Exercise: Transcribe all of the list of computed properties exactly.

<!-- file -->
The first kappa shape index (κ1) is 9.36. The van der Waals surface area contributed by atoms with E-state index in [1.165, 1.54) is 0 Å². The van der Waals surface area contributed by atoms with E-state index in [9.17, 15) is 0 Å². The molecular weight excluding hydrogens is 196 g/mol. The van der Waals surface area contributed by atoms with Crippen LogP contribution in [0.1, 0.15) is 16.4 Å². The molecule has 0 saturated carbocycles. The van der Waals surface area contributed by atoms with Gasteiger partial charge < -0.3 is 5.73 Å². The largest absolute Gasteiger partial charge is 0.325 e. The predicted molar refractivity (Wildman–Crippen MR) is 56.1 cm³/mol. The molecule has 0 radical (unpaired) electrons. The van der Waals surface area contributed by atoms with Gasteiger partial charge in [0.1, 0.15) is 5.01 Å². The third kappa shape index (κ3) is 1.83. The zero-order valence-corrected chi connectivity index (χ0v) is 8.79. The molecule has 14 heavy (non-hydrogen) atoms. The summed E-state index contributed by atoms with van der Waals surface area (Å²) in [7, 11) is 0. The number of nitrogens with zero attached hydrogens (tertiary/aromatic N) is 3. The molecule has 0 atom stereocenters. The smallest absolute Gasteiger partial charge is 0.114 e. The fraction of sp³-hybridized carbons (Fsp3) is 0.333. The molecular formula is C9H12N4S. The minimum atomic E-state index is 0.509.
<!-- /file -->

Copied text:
The first kappa shape index (κ1) is 9.36. The van der Waals surface area contributed by atoms with E-state index in [1.165, 1.54) is 0 Å². The van der Waals surface area contributed by atoms with E-state index in [9.17, 15) is 0 Å². The molecular weight excluding hydrogens is 196 g/mol. The van der Waals surface area contributed by atoms with Crippen LogP contribution in [0.1, 0.15) is 16.4 Å². The molecule has 0 saturated carbocycles. The van der Waals surface area contributed by atoms with Gasteiger partial charge < -0.3 is 5.73 Å². The largest absolute Gasteiger partial charge is 0.325 e. The predicted molar refractivity (Wildman–Crippen MR) is 56.1 cm³/mol. The molecule has 0 radical (unpaired) electrons. The van der Waals surface area contributed by atoms with Gasteiger partial charge in [0.1, 0.15) is 5.01 Å². The third kappa shape index (κ3) is 1.83. The zero-order valence-corrected chi connectivity index (χ0v) is 8.79. The molecule has 14 heavy (non-hydrogen) atoms. The summed E-state index contributed by atoms with van der Waals surface area (Å²) in [7, 11) is 0. The number of nitrogens with zero attached hydrogens (tertiary/aromatic N) is 3. The molecule has 0 atom stereocenters. The smallest absolute Gasteiger partial charge is 0.114 e. The fraction of sp³-hybridized carbons (Fsp3) is 0.333. The molecular formula is C9H12N4S. The minimum atomic E-state index is 0.509.